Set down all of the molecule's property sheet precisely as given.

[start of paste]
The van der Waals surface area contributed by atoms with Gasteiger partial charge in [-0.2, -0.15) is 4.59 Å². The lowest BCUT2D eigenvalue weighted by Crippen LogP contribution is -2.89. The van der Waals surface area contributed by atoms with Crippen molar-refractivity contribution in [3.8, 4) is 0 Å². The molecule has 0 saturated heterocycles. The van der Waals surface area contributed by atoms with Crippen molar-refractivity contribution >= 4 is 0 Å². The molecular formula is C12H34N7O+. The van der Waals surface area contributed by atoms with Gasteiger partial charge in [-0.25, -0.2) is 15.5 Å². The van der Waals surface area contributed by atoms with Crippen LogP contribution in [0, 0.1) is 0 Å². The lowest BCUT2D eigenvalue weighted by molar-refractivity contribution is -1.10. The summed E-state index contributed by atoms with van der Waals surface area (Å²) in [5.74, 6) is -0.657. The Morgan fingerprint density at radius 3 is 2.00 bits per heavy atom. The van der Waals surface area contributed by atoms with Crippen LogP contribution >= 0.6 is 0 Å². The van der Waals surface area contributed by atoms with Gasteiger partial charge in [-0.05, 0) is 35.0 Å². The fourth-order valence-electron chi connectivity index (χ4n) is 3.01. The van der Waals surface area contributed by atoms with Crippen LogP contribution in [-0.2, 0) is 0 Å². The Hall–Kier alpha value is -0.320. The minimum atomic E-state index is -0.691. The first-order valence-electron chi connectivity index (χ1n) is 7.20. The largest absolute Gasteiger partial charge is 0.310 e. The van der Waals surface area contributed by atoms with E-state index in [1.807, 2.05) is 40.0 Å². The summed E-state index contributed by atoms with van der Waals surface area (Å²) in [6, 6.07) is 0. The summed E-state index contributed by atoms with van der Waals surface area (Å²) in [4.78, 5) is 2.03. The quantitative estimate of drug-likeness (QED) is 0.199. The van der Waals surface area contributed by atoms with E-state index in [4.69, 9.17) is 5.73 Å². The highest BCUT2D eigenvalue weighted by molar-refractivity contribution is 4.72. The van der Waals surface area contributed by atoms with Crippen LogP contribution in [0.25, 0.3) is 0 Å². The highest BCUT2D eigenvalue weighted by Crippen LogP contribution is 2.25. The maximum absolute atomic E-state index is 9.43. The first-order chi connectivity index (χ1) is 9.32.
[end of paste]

The van der Waals surface area contributed by atoms with Gasteiger partial charge in [-0.2, -0.15) is 4.59 Å². The lowest BCUT2D eigenvalue weighted by Crippen LogP contribution is -2.89. The van der Waals surface area contributed by atoms with Crippen molar-refractivity contribution in [3.8, 4) is 0 Å². The molecule has 0 saturated heterocycles. The van der Waals surface area contributed by atoms with Crippen molar-refractivity contribution >= 4 is 0 Å². The molecular formula is C12H34N7O+. The van der Waals surface area contributed by atoms with Gasteiger partial charge in [-0.25, -0.2) is 15.5 Å². The van der Waals surface area contributed by atoms with Crippen LogP contribution in [0, 0.1) is 0 Å². The lowest BCUT2D eigenvalue weighted by molar-refractivity contribution is -1.10. The summed E-state index contributed by atoms with van der Waals surface area (Å²) in [5.74, 6) is -0.657. The Morgan fingerprint density at radius 3 is 2.00 bits per heavy atom. The van der Waals surface area contributed by atoms with Crippen LogP contribution >= 0.6 is 0 Å². The van der Waals surface area contributed by atoms with Gasteiger partial charge in [-0.05, 0) is 35.0 Å². The fourth-order valence-electron chi connectivity index (χ4n) is 3.01. The van der Waals surface area contributed by atoms with Crippen LogP contribution in [-0.2, 0) is 0 Å². The Hall–Kier alpha value is -0.320. The minimum atomic E-state index is -0.691. The first-order valence-electron chi connectivity index (χ1n) is 7.20. The largest absolute Gasteiger partial charge is 0.310 e. The van der Waals surface area contributed by atoms with E-state index in [1.807, 2.05) is 40.0 Å². The summed E-state index contributed by atoms with van der Waals surface area (Å²) in [6, 6.07) is 0. The summed E-state index contributed by atoms with van der Waals surface area (Å²) in [4.78, 5) is 2.03. The quantitative estimate of drug-likeness (QED) is 0.199. The van der Waals surface area contributed by atoms with E-state index in [4.69, 9.17) is 5.73 Å². The highest BCUT2D eigenvalue weighted by molar-refractivity contribution is 4.72. The van der Waals surface area contributed by atoms with Crippen LogP contribution in [0.25, 0.3) is 0 Å². The highest BCUT2D eigenvalue weighted by Crippen LogP contribution is 2.25. The maximum absolute atomic E-state index is 9.43. The first-order chi connectivity index (χ1) is 9.32.